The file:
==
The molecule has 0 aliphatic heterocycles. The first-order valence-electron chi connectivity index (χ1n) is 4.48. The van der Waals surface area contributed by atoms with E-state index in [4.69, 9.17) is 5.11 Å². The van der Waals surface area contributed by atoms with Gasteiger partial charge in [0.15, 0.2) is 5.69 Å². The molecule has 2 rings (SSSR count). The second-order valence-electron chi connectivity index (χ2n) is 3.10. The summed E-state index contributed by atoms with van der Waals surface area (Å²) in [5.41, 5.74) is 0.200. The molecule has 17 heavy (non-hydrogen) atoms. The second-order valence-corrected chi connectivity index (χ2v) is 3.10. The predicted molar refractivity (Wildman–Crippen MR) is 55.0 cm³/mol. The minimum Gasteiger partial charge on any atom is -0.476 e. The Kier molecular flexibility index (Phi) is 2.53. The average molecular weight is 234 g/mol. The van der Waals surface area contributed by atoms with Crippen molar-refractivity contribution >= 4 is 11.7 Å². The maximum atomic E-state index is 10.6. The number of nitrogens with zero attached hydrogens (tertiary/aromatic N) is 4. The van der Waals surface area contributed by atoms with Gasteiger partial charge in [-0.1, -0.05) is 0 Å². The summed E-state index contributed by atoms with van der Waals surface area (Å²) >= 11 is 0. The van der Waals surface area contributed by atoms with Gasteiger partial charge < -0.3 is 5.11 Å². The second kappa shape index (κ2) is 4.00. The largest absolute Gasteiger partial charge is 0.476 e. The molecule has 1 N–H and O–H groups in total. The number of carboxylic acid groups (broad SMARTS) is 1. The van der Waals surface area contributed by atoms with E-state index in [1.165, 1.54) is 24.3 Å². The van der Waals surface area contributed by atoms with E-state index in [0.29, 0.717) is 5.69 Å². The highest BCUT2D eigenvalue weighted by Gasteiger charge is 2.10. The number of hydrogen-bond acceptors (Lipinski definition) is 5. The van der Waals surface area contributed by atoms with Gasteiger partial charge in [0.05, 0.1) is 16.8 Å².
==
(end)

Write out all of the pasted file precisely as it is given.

The molecule has 0 aliphatic heterocycles. The first-order valence-electron chi connectivity index (χ1n) is 4.48. The van der Waals surface area contributed by atoms with E-state index in [4.69, 9.17) is 5.11 Å². The van der Waals surface area contributed by atoms with Gasteiger partial charge in [0.15, 0.2) is 5.69 Å². The molecule has 2 rings (SSSR count). The second-order valence-electron chi connectivity index (χ2n) is 3.10. The summed E-state index contributed by atoms with van der Waals surface area (Å²) in [5.41, 5.74) is 0.200. The molecule has 17 heavy (non-hydrogen) atoms. The second-order valence-corrected chi connectivity index (χ2v) is 3.10. The predicted molar refractivity (Wildman–Crippen MR) is 55.0 cm³/mol. The minimum Gasteiger partial charge on any atom is -0.476 e. The Kier molecular flexibility index (Phi) is 2.53. The average molecular weight is 234 g/mol. The van der Waals surface area contributed by atoms with Crippen molar-refractivity contribution >= 4 is 11.7 Å². The maximum atomic E-state index is 10.6. The number of nitrogens with zero attached hydrogens (tertiary/aromatic N) is 4. The van der Waals surface area contributed by atoms with Gasteiger partial charge in [-0.1, -0.05) is 0 Å². The summed E-state index contributed by atoms with van der Waals surface area (Å²) >= 11 is 0. The van der Waals surface area contributed by atoms with Gasteiger partial charge < -0.3 is 5.11 Å². The second kappa shape index (κ2) is 4.00. The largest absolute Gasteiger partial charge is 0.476 e. The molecule has 1 N–H and O–H groups in total. The number of carboxylic acid groups (broad SMARTS) is 1. The van der Waals surface area contributed by atoms with E-state index in [1.165, 1.54) is 24.3 Å². The van der Waals surface area contributed by atoms with E-state index in [0.29, 0.717) is 5.69 Å². The highest BCUT2D eigenvalue weighted by Gasteiger charge is 2.10. The number of hydrogen-bond acceptors (Lipinski definition) is 5. The van der Waals surface area contributed by atoms with Gasteiger partial charge in [0.05, 0.1) is 16.8 Å².